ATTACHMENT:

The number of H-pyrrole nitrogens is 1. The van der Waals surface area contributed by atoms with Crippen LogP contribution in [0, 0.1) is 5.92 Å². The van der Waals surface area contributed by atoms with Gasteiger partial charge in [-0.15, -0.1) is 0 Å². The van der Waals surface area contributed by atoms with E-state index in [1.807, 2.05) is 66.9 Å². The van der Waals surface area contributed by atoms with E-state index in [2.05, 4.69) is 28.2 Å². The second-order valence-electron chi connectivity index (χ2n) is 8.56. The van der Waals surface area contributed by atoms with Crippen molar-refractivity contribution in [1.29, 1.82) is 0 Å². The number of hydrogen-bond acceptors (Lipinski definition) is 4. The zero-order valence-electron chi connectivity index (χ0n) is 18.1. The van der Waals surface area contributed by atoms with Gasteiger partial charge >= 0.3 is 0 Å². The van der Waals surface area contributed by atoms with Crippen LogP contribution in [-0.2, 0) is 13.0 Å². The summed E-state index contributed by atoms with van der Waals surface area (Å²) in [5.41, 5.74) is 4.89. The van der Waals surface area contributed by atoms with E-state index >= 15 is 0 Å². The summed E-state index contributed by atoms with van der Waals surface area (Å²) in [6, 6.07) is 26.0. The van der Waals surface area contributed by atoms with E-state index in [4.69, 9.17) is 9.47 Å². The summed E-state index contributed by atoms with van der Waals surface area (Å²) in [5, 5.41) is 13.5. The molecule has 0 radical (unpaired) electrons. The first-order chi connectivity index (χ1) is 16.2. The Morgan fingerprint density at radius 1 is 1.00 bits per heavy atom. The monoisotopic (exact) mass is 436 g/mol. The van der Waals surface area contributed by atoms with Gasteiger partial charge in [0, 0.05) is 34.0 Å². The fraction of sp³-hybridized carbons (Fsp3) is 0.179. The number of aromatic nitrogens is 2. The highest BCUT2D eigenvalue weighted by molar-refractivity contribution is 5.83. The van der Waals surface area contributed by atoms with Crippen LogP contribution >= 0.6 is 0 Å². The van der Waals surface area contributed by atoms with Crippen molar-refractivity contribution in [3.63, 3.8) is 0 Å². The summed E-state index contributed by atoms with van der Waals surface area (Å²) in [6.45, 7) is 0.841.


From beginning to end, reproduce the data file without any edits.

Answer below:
The number of H-pyrrole nitrogens is 1. The van der Waals surface area contributed by atoms with Crippen LogP contribution in [0, 0.1) is 5.92 Å². The van der Waals surface area contributed by atoms with Gasteiger partial charge in [-0.15, -0.1) is 0 Å². The van der Waals surface area contributed by atoms with E-state index in [1.807, 2.05) is 66.9 Å². The van der Waals surface area contributed by atoms with E-state index in [2.05, 4.69) is 28.2 Å². The second-order valence-electron chi connectivity index (χ2n) is 8.56. The van der Waals surface area contributed by atoms with Crippen molar-refractivity contribution in [1.29, 1.82) is 0 Å². The number of hydrogen-bond acceptors (Lipinski definition) is 4. The zero-order valence-electron chi connectivity index (χ0n) is 18.1. The van der Waals surface area contributed by atoms with Gasteiger partial charge >= 0.3 is 0 Å². The van der Waals surface area contributed by atoms with Crippen LogP contribution in [-0.2, 0) is 13.0 Å². The summed E-state index contributed by atoms with van der Waals surface area (Å²) in [5.41, 5.74) is 4.89. The van der Waals surface area contributed by atoms with E-state index >= 15 is 0 Å². The summed E-state index contributed by atoms with van der Waals surface area (Å²) in [6, 6.07) is 26.0. The van der Waals surface area contributed by atoms with E-state index in [4.69, 9.17) is 9.47 Å². The summed E-state index contributed by atoms with van der Waals surface area (Å²) in [5, 5.41) is 13.5. The molecule has 0 radical (unpaired) electrons. The first-order chi connectivity index (χ1) is 16.2. The Morgan fingerprint density at radius 1 is 1.00 bits per heavy atom. The monoisotopic (exact) mass is 436 g/mol. The van der Waals surface area contributed by atoms with Gasteiger partial charge in [0, 0.05) is 34.0 Å². The fraction of sp³-hybridized carbons (Fsp3) is 0.179. The number of aromatic nitrogens is 2. The highest BCUT2D eigenvalue weighted by molar-refractivity contribution is 5.83. The van der Waals surface area contributed by atoms with Crippen LogP contribution >= 0.6 is 0 Å². The van der Waals surface area contributed by atoms with Crippen molar-refractivity contribution in [3.63, 3.8) is 0 Å². The summed E-state index contributed by atoms with van der Waals surface area (Å²) in [6.45, 7) is 0.841.